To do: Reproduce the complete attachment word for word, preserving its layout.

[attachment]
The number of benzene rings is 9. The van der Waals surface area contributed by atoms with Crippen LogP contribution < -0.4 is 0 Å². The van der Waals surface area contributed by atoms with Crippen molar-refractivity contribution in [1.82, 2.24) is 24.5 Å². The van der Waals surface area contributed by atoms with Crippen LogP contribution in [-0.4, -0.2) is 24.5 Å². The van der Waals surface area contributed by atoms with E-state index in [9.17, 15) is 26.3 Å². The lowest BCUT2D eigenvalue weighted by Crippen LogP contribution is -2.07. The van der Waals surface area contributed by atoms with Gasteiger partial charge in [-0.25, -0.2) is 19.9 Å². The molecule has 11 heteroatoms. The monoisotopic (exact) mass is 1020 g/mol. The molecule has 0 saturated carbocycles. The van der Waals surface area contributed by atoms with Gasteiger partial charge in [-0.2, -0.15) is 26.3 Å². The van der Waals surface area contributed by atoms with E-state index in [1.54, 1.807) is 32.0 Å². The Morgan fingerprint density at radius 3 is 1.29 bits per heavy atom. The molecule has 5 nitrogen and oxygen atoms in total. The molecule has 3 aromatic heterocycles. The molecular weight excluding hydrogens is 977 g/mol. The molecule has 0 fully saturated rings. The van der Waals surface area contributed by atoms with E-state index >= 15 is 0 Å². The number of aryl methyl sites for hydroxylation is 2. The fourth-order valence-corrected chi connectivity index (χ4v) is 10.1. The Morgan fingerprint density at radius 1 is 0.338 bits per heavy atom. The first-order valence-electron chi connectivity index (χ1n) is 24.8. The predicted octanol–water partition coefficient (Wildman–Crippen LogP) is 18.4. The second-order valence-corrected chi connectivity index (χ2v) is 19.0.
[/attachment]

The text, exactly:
The number of benzene rings is 9. The van der Waals surface area contributed by atoms with Crippen LogP contribution < -0.4 is 0 Å². The van der Waals surface area contributed by atoms with Crippen molar-refractivity contribution in [1.82, 2.24) is 24.5 Å². The van der Waals surface area contributed by atoms with Crippen LogP contribution in [-0.4, -0.2) is 24.5 Å². The van der Waals surface area contributed by atoms with E-state index in [9.17, 15) is 26.3 Å². The lowest BCUT2D eigenvalue weighted by Crippen LogP contribution is -2.07. The van der Waals surface area contributed by atoms with Gasteiger partial charge in [-0.25, -0.2) is 19.9 Å². The molecule has 11 heteroatoms. The monoisotopic (exact) mass is 1020 g/mol. The molecule has 0 saturated carbocycles. The van der Waals surface area contributed by atoms with Gasteiger partial charge in [-0.2, -0.15) is 26.3 Å². The van der Waals surface area contributed by atoms with E-state index in [1.54, 1.807) is 32.0 Å². The Morgan fingerprint density at radius 3 is 1.29 bits per heavy atom. The molecule has 5 nitrogen and oxygen atoms in total. The molecule has 3 aromatic heterocycles. The molecular weight excluding hydrogens is 977 g/mol. The molecule has 0 fully saturated rings. The van der Waals surface area contributed by atoms with E-state index >= 15 is 0 Å². The number of aryl methyl sites for hydroxylation is 2. The fourth-order valence-corrected chi connectivity index (χ4v) is 10.1. The Morgan fingerprint density at radius 1 is 0.338 bits per heavy atom. The first-order valence-electron chi connectivity index (χ1n) is 24.8. The predicted octanol–water partition coefficient (Wildman–Crippen LogP) is 18.4. The second-order valence-corrected chi connectivity index (χ2v) is 19.0.